Minister of Finance Dr. Ashni Singh has signalled that government has no intention of reducing the 16% VAT, saying such a move would benefit the wealthy and not the poor.
Further, Singh urged the opposition to behave responsibly and not wield what he dubbed ‘scissors of tyranny’ on the allocations in the budget.
He said this during his rebuttal of the arguments made by the various members of the opposition as the budget debate wrapped up yesterday, after six days of presentations.
“Were we to be able to afford any revenue measure, I would submit to you that a cut in VAT would be the most inefficient way of assisting the poor people of this country. In fact, it is precisely because of that that we have progressively raised the income tax threshold,” he said.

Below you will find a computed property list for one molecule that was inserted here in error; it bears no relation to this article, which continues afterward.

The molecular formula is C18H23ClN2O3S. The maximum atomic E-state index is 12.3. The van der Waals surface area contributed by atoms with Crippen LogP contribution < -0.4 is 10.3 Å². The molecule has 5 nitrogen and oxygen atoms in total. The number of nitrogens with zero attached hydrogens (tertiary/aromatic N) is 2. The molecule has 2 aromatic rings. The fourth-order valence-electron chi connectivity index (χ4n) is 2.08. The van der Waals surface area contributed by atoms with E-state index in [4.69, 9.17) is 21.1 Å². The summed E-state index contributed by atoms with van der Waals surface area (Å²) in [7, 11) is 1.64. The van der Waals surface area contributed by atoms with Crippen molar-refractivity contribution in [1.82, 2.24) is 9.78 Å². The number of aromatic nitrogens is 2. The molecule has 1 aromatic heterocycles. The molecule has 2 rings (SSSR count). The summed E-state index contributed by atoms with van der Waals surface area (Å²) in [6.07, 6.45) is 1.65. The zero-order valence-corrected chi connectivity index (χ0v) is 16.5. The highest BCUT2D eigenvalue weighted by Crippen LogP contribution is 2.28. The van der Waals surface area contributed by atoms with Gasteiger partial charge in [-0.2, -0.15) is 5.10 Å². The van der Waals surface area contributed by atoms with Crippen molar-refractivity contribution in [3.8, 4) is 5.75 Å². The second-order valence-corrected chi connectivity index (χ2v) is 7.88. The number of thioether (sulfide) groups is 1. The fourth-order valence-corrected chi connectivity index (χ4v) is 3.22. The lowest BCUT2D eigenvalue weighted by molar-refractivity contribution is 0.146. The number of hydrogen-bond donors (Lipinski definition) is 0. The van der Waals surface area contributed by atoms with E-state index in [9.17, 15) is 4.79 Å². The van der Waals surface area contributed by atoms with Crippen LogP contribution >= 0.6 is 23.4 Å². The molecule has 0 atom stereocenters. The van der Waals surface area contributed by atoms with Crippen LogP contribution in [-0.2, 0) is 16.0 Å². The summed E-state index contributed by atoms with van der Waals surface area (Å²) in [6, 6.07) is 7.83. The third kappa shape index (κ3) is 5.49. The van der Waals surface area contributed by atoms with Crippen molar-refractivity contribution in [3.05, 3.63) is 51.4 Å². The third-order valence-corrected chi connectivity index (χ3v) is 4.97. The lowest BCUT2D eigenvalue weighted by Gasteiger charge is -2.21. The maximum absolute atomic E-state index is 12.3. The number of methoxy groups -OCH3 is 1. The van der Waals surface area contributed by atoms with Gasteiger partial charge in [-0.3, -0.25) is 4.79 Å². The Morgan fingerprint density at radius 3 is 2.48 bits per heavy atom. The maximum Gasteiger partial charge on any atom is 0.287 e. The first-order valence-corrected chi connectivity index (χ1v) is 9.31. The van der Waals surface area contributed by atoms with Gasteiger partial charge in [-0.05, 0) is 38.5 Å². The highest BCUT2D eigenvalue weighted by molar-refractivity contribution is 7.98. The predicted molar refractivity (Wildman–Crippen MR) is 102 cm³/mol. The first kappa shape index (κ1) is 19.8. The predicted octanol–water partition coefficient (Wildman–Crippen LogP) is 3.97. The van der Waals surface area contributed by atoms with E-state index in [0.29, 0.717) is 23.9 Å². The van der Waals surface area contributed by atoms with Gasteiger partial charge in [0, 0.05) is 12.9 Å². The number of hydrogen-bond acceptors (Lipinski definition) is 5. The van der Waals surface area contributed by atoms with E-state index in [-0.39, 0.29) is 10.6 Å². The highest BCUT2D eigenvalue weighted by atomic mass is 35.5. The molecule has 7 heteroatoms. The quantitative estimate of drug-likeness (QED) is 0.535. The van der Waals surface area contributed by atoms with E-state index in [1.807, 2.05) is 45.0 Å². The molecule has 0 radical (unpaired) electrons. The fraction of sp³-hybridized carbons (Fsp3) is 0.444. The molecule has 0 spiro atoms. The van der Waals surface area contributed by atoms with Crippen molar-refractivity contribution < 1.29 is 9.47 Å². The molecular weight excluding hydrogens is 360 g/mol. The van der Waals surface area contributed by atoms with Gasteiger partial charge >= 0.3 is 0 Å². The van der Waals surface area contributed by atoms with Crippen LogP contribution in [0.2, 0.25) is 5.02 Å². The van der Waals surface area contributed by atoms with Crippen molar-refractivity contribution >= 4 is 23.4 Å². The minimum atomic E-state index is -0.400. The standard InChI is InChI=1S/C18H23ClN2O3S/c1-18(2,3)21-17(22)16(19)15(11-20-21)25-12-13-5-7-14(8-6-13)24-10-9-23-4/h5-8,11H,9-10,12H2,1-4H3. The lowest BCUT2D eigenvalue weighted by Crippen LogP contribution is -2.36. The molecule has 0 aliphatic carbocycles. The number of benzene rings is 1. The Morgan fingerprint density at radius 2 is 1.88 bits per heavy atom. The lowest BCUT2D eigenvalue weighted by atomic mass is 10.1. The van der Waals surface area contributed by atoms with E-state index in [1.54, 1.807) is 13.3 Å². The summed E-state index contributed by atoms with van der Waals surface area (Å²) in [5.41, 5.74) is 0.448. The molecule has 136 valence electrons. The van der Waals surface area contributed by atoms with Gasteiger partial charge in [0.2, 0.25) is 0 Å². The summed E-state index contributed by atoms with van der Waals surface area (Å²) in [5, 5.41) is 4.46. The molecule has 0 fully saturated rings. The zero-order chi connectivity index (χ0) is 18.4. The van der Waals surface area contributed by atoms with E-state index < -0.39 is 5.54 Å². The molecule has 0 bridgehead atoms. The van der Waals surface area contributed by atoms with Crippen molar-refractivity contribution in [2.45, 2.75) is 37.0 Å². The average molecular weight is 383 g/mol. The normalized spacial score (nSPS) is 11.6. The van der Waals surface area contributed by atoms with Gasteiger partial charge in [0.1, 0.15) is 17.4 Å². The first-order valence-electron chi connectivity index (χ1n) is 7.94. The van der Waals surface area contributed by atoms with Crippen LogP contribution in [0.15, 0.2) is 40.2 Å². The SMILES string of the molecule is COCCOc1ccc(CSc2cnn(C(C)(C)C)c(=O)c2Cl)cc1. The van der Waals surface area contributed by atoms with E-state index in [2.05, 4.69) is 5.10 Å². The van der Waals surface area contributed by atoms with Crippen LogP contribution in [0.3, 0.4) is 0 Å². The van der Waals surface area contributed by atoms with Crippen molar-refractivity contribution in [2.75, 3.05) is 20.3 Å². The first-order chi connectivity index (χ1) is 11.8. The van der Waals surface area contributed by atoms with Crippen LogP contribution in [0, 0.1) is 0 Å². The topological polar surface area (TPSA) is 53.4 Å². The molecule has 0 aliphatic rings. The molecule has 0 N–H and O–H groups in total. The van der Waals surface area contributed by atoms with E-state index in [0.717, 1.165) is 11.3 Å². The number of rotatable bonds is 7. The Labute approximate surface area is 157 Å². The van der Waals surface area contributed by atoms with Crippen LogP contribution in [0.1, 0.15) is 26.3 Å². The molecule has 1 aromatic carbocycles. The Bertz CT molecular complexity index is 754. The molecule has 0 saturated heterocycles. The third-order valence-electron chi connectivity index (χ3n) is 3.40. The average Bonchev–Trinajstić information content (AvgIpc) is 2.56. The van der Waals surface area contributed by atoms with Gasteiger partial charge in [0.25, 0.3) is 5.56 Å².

The Minister pointed out that the increase that the government has made, from $40,000 to $50,000 per month, places in the pocket of any taxpayer who is above $50,000 an additional $3,333 of disposable income.
The Minister said that the issue of VAT needs an objective and dispassionate look. “Anybody that abandons the temptation of popular political appeal and objectively and seriously examines the VAT will soon discover that a reduction in the VAT will bring little or no benefit to the poor people of this country. In fact… the most vulnerable will benefit least from a cut in VAT and it is in fact the [better off] that will benefit most from a cut in VAT,” he said. “In fact Mr. Speaker, if you wish to assist the most vulnerable in our society, a cut in VAT is the least efficient way to do it,” he said.